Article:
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This article is the subject of a legal complaint made on behalf of ArcelorMittal. Global steel giant ArcelorMittal is failing to meet minimum environmental standards at its massive plant in central Bosnia, a Guardian Cities investigation has learned. The vast Zenica steelworks is operating without valid permits and a number of pledged improvements to reduce emissions from the factory have not been made [see footnote].
But a decade on, much of this work has not been completed. As she speaks, a huge cloud of thick dust drifts overhead. Regimented rows of plums, peaches, pears and strawberries are covered in a thin film of grey ash. I bring it in on my shoes. It is killing us. Zenica is a city of around , dominated by steel. The prevailing wind often carries carries fat reels of smoke and dust from the towering blast furnaces and needle-thin chimneys that puncture the skyline.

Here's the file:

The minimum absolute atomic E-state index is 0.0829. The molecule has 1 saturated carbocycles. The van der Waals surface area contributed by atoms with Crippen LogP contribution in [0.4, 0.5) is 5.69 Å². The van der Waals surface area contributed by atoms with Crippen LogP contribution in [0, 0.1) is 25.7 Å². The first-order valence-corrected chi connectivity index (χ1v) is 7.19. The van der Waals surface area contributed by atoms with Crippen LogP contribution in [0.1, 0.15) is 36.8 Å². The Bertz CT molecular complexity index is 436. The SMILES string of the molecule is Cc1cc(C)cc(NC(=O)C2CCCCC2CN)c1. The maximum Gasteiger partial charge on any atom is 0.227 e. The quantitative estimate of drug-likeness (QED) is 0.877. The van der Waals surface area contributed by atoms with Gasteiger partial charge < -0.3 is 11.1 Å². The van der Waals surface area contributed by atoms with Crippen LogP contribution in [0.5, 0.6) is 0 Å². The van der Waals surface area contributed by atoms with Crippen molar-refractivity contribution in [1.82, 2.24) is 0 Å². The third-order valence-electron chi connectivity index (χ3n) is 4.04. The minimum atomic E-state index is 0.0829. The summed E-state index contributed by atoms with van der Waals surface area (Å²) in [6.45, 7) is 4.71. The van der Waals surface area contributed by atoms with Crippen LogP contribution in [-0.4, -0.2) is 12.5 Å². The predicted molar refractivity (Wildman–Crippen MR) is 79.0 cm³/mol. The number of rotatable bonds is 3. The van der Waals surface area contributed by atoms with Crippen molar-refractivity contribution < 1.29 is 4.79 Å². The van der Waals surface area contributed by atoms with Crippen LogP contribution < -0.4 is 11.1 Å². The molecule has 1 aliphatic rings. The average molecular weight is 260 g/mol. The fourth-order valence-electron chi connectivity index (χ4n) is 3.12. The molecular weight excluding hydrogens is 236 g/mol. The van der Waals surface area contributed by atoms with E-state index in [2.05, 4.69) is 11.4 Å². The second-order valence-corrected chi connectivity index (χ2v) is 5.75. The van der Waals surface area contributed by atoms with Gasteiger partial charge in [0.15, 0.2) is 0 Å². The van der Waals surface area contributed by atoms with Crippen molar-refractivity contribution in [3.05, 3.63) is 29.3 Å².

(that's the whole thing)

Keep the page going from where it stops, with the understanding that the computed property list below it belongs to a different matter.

On a bad day, even drawing a breath can be a struggle. Downtown, electronic displays erected atop the slate-grey communist-era apartment blocks measure the amount of sulphur dioxide SO2 in the air [see footnote]. In , levels of this toxic gas — which comes from burning coal — exceeded EU safe limits times.
The Zenica steelworks first opened at the tail-end of the 19th century, when Bosnia-Herzegovina was a restive part of Austro-Hungarian empire.
Under Marshal Tito , production boomed. Workers were recruited from all over the former Yugoslavia and even further afield. Production ground to a halt during the Bosnian war , which began 25 years ago this April. The deal was widely welcomed in Zenica — in a city devastated by war and hardship, many saw this as a chance for work, a chance to return to normality. But prosperity has not returned to Zenica. Many complain that their jobs are insecure and have come at huge cost to the local environment.